Highlights described by “R” include eating saltwater oysters and other ocean fare, gazing at valuable sailing ships and steam yachts along the coast, and taking excursions to neighboring communities. He also assigned parts of each letter to describe the ocean, sunset horizons, and strolls along the beach:

“After dinner, the usual evening stroll is in order. We invest ourselves in warm clothes that we hit the beach and walk near the water and breathe in the salty air with enthusiasm as if we feel we are adding years and health to our lives in every inspiration. As we stroll along, admiring the crests of waves breaking on the shore, we drink in the steady music of the old ocean roar that is the same today as at the dawn of creativity. Occasionally we are diverted with juvenile whims or others as they roam the beach. About a mile after this, we go to the “conference room” suite, and sit back sniffing the ocean breeze, listening again to its roar, watching the various ships in the distance and marveling at the effect of the full moon on the landscape.”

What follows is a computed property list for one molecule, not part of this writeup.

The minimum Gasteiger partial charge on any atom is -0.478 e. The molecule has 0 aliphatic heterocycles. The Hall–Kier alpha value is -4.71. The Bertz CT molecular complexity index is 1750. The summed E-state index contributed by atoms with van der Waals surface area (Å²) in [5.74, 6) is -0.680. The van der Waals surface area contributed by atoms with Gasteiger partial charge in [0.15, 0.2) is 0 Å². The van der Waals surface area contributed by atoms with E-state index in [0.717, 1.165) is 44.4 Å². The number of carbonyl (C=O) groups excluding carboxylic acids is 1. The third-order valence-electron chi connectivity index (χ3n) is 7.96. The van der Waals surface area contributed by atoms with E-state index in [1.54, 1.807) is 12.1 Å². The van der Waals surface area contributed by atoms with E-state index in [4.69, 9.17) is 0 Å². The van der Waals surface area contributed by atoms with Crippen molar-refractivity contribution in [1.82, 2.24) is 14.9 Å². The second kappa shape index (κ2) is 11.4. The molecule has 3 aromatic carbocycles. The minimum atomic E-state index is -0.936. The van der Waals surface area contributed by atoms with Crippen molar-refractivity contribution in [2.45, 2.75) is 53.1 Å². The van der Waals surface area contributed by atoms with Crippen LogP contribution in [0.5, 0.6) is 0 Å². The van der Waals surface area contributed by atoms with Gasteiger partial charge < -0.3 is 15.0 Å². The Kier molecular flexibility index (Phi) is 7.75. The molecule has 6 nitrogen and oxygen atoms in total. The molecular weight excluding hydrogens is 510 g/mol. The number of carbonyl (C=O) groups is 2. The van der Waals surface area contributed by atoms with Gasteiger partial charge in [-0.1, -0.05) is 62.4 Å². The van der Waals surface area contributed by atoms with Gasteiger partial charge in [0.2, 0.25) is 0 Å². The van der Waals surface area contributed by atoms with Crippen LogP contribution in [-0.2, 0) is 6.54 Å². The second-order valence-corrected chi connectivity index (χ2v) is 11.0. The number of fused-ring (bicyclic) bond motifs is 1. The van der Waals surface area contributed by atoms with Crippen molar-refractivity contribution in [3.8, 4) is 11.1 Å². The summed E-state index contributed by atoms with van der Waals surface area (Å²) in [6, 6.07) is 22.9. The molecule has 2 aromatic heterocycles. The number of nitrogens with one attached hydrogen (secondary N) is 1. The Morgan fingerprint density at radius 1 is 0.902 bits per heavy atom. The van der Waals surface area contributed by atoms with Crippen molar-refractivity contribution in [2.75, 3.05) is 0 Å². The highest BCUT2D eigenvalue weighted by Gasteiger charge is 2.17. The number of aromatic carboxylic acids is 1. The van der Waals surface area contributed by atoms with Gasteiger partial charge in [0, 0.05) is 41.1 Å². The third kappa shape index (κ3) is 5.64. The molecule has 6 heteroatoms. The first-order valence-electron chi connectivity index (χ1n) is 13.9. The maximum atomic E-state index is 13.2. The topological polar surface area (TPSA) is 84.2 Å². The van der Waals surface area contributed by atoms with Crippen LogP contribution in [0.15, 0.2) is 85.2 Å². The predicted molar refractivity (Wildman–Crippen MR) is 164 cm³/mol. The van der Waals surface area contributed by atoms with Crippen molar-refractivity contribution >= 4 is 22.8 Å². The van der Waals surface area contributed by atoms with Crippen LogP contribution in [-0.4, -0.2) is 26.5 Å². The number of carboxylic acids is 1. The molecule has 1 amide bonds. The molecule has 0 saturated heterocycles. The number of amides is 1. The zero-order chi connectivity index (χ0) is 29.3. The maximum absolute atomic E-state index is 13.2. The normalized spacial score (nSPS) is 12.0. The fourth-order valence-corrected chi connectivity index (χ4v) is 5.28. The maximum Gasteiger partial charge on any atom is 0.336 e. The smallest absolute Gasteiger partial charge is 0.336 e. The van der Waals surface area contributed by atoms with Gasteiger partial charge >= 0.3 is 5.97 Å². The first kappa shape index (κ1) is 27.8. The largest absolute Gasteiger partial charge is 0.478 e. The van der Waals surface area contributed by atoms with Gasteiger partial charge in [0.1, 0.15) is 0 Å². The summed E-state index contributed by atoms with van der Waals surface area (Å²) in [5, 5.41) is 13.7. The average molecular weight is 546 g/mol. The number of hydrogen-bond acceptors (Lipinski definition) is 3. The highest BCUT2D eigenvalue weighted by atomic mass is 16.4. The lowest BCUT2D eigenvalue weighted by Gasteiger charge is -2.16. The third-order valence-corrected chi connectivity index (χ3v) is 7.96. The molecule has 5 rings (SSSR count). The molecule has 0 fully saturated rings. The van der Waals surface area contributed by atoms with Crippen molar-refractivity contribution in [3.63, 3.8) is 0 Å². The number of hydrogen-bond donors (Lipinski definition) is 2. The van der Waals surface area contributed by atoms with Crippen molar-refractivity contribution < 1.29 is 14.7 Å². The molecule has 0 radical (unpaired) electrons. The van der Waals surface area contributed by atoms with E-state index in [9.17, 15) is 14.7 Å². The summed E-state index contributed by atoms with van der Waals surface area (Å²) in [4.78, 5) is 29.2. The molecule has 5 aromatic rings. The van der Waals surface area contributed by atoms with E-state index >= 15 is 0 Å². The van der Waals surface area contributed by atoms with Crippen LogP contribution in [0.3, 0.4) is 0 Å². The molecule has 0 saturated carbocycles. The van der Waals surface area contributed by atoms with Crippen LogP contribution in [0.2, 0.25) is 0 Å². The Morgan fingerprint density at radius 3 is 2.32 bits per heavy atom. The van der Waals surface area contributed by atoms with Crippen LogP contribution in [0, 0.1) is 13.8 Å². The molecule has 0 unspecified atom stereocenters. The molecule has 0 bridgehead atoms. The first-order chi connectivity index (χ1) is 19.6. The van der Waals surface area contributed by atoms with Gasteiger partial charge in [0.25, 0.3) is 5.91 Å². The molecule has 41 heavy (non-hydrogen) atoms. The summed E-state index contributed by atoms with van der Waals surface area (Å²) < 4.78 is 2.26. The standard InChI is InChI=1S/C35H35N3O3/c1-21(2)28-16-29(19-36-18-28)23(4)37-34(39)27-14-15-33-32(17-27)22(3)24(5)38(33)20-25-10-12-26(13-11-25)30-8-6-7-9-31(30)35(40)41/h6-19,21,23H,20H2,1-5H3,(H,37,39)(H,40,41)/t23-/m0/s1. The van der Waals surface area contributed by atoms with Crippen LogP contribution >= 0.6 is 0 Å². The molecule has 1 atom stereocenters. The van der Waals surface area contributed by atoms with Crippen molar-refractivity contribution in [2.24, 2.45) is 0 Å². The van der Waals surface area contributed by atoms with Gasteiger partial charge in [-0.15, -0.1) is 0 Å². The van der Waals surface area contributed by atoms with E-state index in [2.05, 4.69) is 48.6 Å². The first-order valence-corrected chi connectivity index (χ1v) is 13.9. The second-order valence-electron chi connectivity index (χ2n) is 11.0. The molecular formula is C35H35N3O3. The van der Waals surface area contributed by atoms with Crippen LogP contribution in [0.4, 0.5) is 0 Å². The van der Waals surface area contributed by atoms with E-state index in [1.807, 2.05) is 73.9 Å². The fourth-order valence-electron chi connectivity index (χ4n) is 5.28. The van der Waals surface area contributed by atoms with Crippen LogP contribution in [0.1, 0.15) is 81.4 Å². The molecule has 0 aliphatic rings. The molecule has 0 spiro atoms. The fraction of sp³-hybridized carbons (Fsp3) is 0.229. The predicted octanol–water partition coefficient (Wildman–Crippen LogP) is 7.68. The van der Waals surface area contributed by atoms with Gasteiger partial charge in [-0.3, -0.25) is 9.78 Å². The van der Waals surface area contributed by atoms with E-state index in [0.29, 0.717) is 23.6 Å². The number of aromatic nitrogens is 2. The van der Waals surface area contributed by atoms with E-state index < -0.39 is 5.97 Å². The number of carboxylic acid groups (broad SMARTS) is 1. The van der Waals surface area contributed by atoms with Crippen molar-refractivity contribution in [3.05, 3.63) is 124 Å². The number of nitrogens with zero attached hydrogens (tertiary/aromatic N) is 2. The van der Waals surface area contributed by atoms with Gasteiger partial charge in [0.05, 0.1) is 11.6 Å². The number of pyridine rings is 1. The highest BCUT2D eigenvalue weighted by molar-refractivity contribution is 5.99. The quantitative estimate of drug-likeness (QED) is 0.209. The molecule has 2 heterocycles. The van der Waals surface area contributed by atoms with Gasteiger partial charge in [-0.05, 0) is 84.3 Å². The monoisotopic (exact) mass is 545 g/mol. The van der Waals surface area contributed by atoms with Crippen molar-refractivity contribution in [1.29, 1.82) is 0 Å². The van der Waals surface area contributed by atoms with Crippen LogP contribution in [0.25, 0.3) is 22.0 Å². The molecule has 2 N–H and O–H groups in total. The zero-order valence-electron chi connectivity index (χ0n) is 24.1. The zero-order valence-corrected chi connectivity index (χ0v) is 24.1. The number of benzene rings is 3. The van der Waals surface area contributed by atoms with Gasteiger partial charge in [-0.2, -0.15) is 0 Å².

In the week that “R” visited Cape May, President Ulysses S. Grant is also vacationing there at Buff Cottage, attached to the Capitol. The buildings were decorated with flags and pennants, a regatta, a reception and a ball were planned in honor of the president. The regatta was canceled due to a lack of wind and the “R” stamped a monogram by describing an unfortunate incident on the steamer Plymouth Rock off Cape May:

“she [the steamer] Sailing from Philadelphia to Cape May was announced in time to watch the Regatta on day two and back on the same day. Well, of course, since there was no regatta on the second day, the trekkers of about two or three thousand were too disappointed to add that the ship did not affect the landing but immediately turned around and headed back to Philadelphia. The water supply failed and there was an abundance of other fluids and less innocent and the result was a general battle in which excrement, batons, and knives were used freely, much to the horror of the women and children and to some severe damage. of the participants. The quarrel raged for half an hour when the officers of the boat succeeded in arresting the leaders of the ring, and peace was restored, and on their arrival in Philadelphia, the men who had been arrested for handing over to the police had not all but one escape.”

Mary Ann Ashcraft is a volunteer with the Carroll County Historical Society.